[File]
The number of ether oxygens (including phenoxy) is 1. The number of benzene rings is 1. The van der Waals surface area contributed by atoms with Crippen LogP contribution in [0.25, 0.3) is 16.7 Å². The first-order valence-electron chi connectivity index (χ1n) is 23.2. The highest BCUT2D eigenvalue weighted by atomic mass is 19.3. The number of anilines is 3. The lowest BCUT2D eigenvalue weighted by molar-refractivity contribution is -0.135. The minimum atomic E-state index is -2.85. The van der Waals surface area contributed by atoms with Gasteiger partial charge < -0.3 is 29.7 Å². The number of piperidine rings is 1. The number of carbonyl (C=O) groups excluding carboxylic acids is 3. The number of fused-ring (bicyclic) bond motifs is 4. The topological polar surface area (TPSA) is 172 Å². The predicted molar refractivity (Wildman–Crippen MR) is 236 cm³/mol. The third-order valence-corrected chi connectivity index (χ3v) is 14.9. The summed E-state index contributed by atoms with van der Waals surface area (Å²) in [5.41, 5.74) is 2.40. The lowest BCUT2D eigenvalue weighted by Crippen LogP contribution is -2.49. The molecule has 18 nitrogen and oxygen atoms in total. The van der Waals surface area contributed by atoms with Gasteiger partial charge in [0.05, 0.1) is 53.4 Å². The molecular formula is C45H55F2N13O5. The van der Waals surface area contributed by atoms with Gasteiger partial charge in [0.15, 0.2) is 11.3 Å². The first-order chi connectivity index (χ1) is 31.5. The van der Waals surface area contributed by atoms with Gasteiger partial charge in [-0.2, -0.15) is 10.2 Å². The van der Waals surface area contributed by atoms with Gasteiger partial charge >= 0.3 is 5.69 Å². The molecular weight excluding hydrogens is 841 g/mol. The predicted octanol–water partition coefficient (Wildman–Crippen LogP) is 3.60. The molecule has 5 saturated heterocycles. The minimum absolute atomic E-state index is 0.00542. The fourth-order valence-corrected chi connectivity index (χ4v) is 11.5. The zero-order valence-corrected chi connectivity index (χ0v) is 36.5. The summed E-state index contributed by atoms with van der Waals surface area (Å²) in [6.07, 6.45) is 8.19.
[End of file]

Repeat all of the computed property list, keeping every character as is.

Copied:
The number of ether oxygens (including phenoxy) is 1. The number of benzene rings is 1. The van der Waals surface area contributed by atoms with Crippen LogP contribution in [0.25, 0.3) is 16.7 Å². The first-order valence-electron chi connectivity index (χ1n) is 23.2. The highest BCUT2D eigenvalue weighted by atomic mass is 19.3. The number of anilines is 3. The lowest BCUT2D eigenvalue weighted by molar-refractivity contribution is -0.135. The minimum atomic E-state index is -2.85. The van der Waals surface area contributed by atoms with Gasteiger partial charge < -0.3 is 29.7 Å². The number of piperidine rings is 1. The number of carbonyl (C=O) groups excluding carboxylic acids is 3. The number of fused-ring (bicyclic) bond motifs is 4. The topological polar surface area (TPSA) is 172 Å². The predicted molar refractivity (Wildman–Crippen MR) is 236 cm³/mol. The third-order valence-corrected chi connectivity index (χ3v) is 14.9. The summed E-state index contributed by atoms with van der Waals surface area (Å²) in [5.41, 5.74) is 2.40. The lowest BCUT2D eigenvalue weighted by Crippen LogP contribution is -2.49. The molecule has 18 nitrogen and oxygen atoms in total. The van der Waals surface area contributed by atoms with Gasteiger partial charge in [0.05, 0.1) is 53.4 Å². The molecular formula is C45H55F2N13O5. The van der Waals surface area contributed by atoms with Gasteiger partial charge in [0.15, 0.2) is 11.3 Å². The first-order chi connectivity index (χ1) is 31.5. The van der Waals surface area contributed by atoms with Gasteiger partial charge in [-0.2, -0.15) is 10.2 Å². The van der Waals surface area contributed by atoms with Gasteiger partial charge >= 0.3 is 5.69 Å². The molecular weight excluding hydrogens is 841 g/mol. The predicted octanol–water partition coefficient (Wildman–Crippen LogP) is 3.60. The molecule has 5 saturated heterocycles. The minimum absolute atomic E-state index is 0.00542. The fourth-order valence-corrected chi connectivity index (χ4v) is 11.5. The zero-order valence-corrected chi connectivity index (χ0v) is 36.5. The summed E-state index contributed by atoms with van der Waals surface area (Å²) in [6.07, 6.45) is 8.19.